Why measure sales closing ratios?

by | Sep 16, 2010 | Business

We just added a help article on how to calculate a sales closing ratio, based on how many quotes you create compared to how many turn into jobs.

The simple method in the help works for lots of people, but it’s not the whole answer.  Tracking quotes, leads and sales is complex, and I really wanted to give lots of options.  But before I could list the options, I had to think about why I might care.

I hadn’t ever considered the sales close ratio before.  But, it lets you evaluate your salespeople, sales process, and marketing in new ways.

  1. Who are my best salespeople? There are lots of ways to measure who’s best.  Typically, we judge the success of our salespeople by how much revenue they bring in – that’s ultimately what drives the business.But, by looking at what percentage is getting closed, you can get a different picture of what works well about a certain salesperson, and you can try to duplicate that.  Here’s a comparison of two Moraware salespeople.  Although it’s not the only measure (Hint: in the chart below, the salesperson with the lower close rate brings in way more revenue), this is one way to see who’s doing what.
  1. Are we getting better at sales over time? There are lots of ways to interpret the overall close rate.  Part of it has to do with the lag between getting new leads and turning them into customers.Overall, I think this measures how targeted our new leads are and how much we pre-qualify our leads before they ever get into our sales pipeline.  As long as we’re generally improving, it’s okay.  When there are big dips or spikes, it’s time to look closely at why.
  1. Which sources are bringing the most promising leads? For Moraware, we think it’s important to be at countertop and stone industry trade shows, and advertising in countertop magazines.  But which of those leads are easy for us to convert into customers?I knew, just based on our raw numbers, that a huge percentage of our new customers were referrals or people who’d used our software at another countertop fabrication company, but I had no intuition about the relative effectiveness of each lead source.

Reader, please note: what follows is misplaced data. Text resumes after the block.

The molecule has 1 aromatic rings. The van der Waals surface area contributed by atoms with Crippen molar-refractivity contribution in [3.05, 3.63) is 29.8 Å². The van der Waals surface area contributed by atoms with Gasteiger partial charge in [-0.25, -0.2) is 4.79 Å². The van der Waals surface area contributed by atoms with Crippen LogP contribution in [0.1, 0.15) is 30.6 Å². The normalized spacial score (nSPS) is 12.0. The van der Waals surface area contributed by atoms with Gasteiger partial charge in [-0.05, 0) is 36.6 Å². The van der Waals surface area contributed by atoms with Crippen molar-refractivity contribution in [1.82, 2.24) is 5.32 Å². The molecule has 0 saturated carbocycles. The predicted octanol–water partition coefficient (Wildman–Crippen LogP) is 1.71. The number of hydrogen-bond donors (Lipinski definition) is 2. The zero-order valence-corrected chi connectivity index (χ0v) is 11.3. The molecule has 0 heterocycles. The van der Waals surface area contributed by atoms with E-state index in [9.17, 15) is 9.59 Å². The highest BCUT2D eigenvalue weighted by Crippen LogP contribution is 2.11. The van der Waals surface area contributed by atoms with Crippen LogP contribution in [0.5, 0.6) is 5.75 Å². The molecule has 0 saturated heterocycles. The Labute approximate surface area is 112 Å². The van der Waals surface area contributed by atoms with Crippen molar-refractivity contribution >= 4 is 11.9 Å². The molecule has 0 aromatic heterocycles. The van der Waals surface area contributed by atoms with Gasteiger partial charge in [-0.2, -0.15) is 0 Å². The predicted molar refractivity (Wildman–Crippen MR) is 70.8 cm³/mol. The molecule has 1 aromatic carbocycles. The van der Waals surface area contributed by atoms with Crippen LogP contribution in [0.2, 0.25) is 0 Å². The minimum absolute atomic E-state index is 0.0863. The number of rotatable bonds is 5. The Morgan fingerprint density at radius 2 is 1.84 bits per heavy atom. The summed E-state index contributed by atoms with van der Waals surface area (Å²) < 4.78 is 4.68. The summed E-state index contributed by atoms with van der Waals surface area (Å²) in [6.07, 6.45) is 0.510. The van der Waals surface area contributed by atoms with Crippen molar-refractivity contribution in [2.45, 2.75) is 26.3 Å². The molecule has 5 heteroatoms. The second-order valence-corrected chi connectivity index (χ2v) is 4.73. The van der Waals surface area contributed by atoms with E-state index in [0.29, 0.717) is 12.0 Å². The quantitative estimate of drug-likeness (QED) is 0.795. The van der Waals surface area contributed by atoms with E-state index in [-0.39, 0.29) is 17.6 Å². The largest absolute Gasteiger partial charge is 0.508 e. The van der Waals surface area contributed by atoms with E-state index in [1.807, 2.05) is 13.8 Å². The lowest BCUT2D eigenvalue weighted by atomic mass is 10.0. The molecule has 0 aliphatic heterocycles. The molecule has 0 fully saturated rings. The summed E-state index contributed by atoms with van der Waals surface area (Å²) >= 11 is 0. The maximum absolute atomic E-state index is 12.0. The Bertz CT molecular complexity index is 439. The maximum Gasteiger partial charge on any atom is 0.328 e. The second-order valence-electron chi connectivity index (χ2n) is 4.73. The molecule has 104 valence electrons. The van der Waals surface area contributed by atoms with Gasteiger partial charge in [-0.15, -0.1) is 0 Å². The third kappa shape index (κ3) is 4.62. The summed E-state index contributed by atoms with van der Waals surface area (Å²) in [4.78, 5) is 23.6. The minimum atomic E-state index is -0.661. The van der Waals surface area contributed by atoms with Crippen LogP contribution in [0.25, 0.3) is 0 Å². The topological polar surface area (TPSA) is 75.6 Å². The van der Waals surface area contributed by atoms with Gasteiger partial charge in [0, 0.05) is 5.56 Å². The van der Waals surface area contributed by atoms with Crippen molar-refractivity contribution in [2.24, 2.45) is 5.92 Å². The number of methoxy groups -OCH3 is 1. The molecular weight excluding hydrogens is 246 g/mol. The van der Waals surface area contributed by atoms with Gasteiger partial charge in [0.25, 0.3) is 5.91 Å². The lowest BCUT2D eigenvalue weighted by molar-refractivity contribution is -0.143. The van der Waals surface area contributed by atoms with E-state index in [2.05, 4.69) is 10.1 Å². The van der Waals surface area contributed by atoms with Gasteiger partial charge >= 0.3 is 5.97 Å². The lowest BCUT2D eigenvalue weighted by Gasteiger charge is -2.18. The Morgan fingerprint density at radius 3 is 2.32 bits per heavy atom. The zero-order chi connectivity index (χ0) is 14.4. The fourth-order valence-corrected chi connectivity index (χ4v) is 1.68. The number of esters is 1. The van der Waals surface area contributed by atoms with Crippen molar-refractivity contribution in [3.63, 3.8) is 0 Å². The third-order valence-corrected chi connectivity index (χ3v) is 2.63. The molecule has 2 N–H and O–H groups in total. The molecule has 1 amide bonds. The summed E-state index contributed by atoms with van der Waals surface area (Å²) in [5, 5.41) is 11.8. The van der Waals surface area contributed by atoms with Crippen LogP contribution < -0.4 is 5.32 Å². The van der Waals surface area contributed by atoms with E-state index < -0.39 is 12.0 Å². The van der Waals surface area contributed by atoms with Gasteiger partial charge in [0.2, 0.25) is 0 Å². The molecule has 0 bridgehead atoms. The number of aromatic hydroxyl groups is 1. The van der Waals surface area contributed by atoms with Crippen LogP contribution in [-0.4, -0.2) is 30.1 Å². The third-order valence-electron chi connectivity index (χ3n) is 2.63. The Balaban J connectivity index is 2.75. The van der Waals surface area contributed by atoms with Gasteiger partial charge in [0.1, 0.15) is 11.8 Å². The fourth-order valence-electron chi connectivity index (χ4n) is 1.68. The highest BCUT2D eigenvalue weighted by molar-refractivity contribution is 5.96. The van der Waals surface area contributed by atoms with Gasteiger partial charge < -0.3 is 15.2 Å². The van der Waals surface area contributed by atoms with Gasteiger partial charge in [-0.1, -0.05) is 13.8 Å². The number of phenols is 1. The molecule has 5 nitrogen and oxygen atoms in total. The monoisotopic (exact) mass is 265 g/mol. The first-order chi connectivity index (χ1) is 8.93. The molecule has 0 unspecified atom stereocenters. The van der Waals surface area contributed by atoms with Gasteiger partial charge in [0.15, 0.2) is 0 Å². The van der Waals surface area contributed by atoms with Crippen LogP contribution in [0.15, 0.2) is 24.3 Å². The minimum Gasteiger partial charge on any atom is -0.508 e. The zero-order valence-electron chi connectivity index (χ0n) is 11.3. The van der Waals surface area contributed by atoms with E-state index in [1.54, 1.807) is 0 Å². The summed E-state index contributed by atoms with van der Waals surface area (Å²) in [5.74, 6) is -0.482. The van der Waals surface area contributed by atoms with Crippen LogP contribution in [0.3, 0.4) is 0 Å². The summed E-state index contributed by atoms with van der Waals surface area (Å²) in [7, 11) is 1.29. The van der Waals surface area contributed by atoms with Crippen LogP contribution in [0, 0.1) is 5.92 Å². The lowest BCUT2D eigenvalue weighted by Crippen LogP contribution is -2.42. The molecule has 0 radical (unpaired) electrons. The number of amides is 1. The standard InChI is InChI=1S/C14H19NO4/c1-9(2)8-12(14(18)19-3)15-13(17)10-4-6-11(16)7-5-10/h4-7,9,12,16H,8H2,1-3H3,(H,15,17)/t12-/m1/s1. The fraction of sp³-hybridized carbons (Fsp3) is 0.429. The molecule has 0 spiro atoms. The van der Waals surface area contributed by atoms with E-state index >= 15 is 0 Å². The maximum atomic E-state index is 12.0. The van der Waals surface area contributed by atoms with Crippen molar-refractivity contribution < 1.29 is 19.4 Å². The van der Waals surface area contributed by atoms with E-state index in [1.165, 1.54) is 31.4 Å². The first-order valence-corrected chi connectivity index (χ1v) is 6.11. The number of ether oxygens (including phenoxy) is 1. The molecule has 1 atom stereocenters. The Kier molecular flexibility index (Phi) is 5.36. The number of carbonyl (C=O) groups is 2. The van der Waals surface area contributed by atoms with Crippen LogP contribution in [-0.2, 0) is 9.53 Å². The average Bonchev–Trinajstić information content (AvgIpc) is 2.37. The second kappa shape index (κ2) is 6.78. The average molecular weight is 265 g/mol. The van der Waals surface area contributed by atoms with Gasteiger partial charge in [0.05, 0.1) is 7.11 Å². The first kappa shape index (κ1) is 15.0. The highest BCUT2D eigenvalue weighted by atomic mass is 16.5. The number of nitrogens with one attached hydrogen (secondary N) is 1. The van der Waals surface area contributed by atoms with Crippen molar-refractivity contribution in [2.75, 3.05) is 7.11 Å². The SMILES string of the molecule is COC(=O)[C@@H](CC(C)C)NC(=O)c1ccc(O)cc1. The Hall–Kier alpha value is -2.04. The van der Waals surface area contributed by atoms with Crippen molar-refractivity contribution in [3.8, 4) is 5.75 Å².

There are some big problems with all of these charts, which is what left me unsatisfied with the help article.  You can choose from a vast array of measurements, and they dramatically skew the results.  In all of the charts here, I did a comparison by looking at new leads to new sales in the same time frame.

In reality, there are several ways to pick the points in time you’re measuring.  I’ll be writing about that in the next blog post.

Related posts

Why Onboarding New Software is Important for Busy Countertop Shops

Why Onboarding New Software is Important for Busy Countertop Shops

Being a countertop fabricator most likely means that you don't have enough hours in the day to get everything done, let alone improve what you're already doing. Many fabricators are just trying to keep their heads above water! But if you are too busy to function...

Grow Your Countertop Shop With These First Steps

Grow Your Countertop Shop With These First Steps

Business is booming in the stone industry! Either you are flooded with new business or you are wanting to be flooded with all that new business. Am I right? Hint: say yes so we can stay friends. Working with fabricators for decades has shown us that growth can be a...

A Quick Guide to Setting Goals For Your Countertop Business

Goals are critical for any business, including the fabrication industry. Without them, it’s like playing a game of darts in a pitch-black room. You keep aiming and throwing, but you have no idea if you’re ever going to hit the bullseye. That’s where KPIs come...

Share This